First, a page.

Sunday, December 2, 2007

Don't Be Poor In The US

Now, it's no secret that on most issues I'm a bleeding-heart liberal. I've never tried to hide it, but I don't get into arguments with people (generally strangers) like I used to because I don't think it does much good and I'm not interested in changing people's minds (which never happens, anyway). I also tend to keep my mouth shut about things on which I don't feel informed - I generally suck at keeping track of specific individuals in the government, for example. I don't remember who Trent Lott is (though I definitely know how to find out), but I do find it hilarious that he's resigning and suddenly there's a young gay man who claims they had a physical relationship of some sort (those are the sort of details a girl can sink her teeth into). My bleeding-heart is tempered with realism - I believe we should take care of our elderly and our children and people who are unable to work, that we should all have access to health care and we should do more to support families, but I know any such systems have problems and are abused.

Why do I feel the need to divulge all of this? I'm really not sure. I always strive not to judge people and to make sure people know that I respect their views, regardless of what they are. So, I guess I need to do a little care-taking of my readers. What am I pissed off about today? That half a million people might be cut from the WIC program. For those of you who don't know what WIC is, it stands for Women, Infants and Children, a federally funded program administered by state governments that provides vouchers for things like milk, eggs, cheese, juice, cereal and peanut butter to low income pregnant women and women with young children. Most people who are on the plan need it and benefit greatly from it. Without that support, many of these people would not have access to fresh dairy in their diets. How is it abused? Women go on the program, use their vouchers to buy what they are allowed to buy and then sell those items for cash (usually they're drug users).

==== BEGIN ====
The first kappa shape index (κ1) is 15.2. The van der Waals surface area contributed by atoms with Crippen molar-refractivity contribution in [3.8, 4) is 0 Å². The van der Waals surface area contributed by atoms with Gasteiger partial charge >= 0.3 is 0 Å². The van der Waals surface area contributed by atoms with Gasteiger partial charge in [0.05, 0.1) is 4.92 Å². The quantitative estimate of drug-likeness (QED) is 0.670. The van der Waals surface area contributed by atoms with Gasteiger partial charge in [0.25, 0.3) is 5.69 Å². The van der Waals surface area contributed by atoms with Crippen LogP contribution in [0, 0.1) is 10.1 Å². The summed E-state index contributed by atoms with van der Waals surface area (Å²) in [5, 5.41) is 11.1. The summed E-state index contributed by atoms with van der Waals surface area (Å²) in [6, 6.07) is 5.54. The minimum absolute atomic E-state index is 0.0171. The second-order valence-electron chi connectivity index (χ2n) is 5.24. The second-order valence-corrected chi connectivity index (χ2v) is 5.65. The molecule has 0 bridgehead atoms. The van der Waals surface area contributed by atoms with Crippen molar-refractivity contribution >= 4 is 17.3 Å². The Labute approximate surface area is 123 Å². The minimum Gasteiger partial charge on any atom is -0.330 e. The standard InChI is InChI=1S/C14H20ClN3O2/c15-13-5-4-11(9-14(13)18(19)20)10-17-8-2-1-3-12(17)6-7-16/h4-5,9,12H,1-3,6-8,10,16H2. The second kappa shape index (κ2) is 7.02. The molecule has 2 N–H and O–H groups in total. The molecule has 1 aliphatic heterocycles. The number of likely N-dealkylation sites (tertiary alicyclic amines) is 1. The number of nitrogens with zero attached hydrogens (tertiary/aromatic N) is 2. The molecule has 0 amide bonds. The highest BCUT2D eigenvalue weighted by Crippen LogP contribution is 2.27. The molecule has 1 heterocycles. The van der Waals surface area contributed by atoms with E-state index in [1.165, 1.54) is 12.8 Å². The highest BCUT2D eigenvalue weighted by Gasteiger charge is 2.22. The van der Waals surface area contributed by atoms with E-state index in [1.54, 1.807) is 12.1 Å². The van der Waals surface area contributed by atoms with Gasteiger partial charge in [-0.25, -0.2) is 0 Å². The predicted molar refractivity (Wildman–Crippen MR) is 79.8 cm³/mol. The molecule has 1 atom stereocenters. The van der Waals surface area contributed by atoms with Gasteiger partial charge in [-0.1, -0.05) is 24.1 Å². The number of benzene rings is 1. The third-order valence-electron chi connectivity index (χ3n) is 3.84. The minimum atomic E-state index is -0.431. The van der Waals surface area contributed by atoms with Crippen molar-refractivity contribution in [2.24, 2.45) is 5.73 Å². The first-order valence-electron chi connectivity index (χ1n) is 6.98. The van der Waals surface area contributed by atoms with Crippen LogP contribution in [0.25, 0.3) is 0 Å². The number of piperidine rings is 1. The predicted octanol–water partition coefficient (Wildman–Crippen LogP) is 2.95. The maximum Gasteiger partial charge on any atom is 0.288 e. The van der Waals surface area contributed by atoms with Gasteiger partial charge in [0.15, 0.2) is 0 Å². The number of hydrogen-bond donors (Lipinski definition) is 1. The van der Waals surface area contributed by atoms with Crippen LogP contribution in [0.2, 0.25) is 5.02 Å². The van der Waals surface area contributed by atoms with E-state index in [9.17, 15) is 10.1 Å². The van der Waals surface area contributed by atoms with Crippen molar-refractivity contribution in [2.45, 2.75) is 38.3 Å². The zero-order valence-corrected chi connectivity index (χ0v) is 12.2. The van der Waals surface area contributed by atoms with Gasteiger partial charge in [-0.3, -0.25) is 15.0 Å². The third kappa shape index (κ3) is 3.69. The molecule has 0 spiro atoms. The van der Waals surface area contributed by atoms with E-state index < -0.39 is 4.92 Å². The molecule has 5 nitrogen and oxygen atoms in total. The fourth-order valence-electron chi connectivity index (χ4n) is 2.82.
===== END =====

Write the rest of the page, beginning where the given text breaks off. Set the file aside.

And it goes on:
Why might they get kicked off the program? Is it Bush's fault? Well, it kinda is Bush's fault (from the Tuesday USA Today article):

"Bush has proposed spending $5.4 billion for the program next year, an increase of about $200 million, to serve 8.3 million people. The caseload, though, has increased to 8.5 million since his budget came out in February. Prices for products such as milk and cheese, which account for about 40% of WIC food costs, have soared. Because of that, the report says, the proposed spending level will cover fewer than 8 million people."

So, because our president can't see what he's done to the economy (yes, that is mostly his fault, too) and doesn't seem to give a shit that prices on these essential foods have skyrocketed to the point that it's seriously impacting people's abilities to feed themselves. Many people in our government and many people in this country don't know what it's like to not be able to feed your family and they don't seem to care that a significant portion of our country's population struggle with this on a day-to-day basis. This isn't fair.

I know life isn't fair, believe me. But there are some things that just shouldn't fall into that category. What is and isn't fair shouldn't extend to basic issues like food, shelter and health care (yes, this is a basic need). Those should be a given (though not abused). I don't have any ideas how to solve these issues, but I think it's important to keep talking about them.